Westpac employee wins compensation over workplace bullying

by Cameron Edmond12 Jun 2013

A Westpac employee has won compensation from the Queensland Industrial Relations Commission (QIRC) over workplace bullying.

Within the first few weeks of her employment, Abby Holt began receiving ridicule and name-calling over her light weight. As reported in The Herald Sun, insults were slung at Holt by her team leader and implementation manager, including ‘scabs’ and ‘coke puppet’. The ridicule also included insults about her clothing being ‘cheap’.

In addition, Holt’s team leader made false claims that written and verbal complaints had been made about the employee.

Queensland’s Prevention of Workplace Harassment Code of Practice (2004) defines workplace harassment as repeated, unsolicited behaviour towards a person who considers it offensive, intimidating, humiliating or threatening. It further adds examples may include constant ridicule, as well as persistent and unjustified criticisms about irrelevant matters.

When Holt informed her team leader’s superior of the harassment, he told her there was no longer a place for her in the business, later escorting her from the premises. Daniel O’Conor, deputy president of QIRC, stated this was not a responsible way to handle a claim of bullying and harassment.

The case again brings to light the detrimental impact workplace bullying can have on employees. HR managers must ensure they investigate and appropriately deal with all cases of workplace bullying and harassment, and ensure other managers and leaders are acting in a professional manner.



  • by Bernie Althofer 13/06/2013 9:19:58 AM

    Workplaces are becoming more interesting and more 'at risk' as people take liberties in the way they communicate with others. It seems that whilst respect and dignity should form the basis of how we deal with others, negative workplace behaviours including adverse, personalised and highly offensive comments are being used to target some co-workers.

    Getting people to understand above and below the line behaviours is useful in creating discussions that help people come to terms with what is and what is not acceptable.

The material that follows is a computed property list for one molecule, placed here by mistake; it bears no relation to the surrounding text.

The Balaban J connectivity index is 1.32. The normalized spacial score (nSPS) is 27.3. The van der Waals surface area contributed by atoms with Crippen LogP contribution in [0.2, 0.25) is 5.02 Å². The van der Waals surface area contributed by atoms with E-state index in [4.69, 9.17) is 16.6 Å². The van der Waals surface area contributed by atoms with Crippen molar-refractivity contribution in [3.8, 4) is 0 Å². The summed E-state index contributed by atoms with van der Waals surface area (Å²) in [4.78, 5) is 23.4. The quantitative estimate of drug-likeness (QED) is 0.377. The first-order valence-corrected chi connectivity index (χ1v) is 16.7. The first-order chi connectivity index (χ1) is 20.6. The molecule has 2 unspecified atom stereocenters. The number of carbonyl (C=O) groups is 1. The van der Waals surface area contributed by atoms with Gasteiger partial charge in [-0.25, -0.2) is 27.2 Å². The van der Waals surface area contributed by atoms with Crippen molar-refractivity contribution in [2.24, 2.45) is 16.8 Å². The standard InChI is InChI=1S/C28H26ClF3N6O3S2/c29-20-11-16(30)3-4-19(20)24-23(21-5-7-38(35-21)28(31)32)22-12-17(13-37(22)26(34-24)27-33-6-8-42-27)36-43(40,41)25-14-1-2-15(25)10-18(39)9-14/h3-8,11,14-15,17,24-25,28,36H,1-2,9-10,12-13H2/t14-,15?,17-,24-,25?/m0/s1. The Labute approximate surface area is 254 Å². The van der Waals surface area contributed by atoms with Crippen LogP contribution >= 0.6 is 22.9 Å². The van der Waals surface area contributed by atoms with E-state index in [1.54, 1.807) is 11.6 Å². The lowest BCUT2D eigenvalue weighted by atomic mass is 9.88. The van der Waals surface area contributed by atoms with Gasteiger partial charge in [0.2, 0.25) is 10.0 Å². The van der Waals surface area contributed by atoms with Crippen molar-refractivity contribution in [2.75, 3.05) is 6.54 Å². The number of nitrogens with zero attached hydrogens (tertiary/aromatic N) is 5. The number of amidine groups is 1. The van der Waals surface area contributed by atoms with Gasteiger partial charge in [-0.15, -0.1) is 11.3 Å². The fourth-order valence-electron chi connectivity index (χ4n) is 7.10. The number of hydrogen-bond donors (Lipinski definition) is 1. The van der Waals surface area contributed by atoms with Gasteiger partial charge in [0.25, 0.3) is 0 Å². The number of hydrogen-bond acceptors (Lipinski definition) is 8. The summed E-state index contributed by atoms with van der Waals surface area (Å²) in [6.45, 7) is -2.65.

As cases are starting to indicate, people do take offense at comments that are being made, and workplaces are being put at risk.

    At the moment, the draft Code of Practice on workplace bullying has been released for comment. Workplaces would be well advised to conduct audits to identify hazard or risk factors that contribute to below the line behaviours. These audits might well indicate that management practices and communication are contributors to the rise of workplace bullying.

    Systems and processes must allow all incidents and allegations to be investigated fairly, without bias, and promptly. Where cases are not appropriately managed, there can be fallout in the terms of reputational damage not only to those directly or indirectly involved, but also to the organisation.

    It pays organisations to set workplace standards regarding all forms of workplace behaviour (and clearly indicate what is acceptable and what is not), continue to monitor those standard, reinforce executive commitment by leading by example, and conduct periodic reviews or assessments to determine levels of understanding (particularly as workplace staffing changes), and when required, take action equitably and fairly i.e. be consistent and apply the policy or procedures consistently irrespective of who is involved - no favourites, no 'mates rates'.

    People do have to understand the action - reaction - consequence model. When people don't understand this basic model, the consequences can be devastating.

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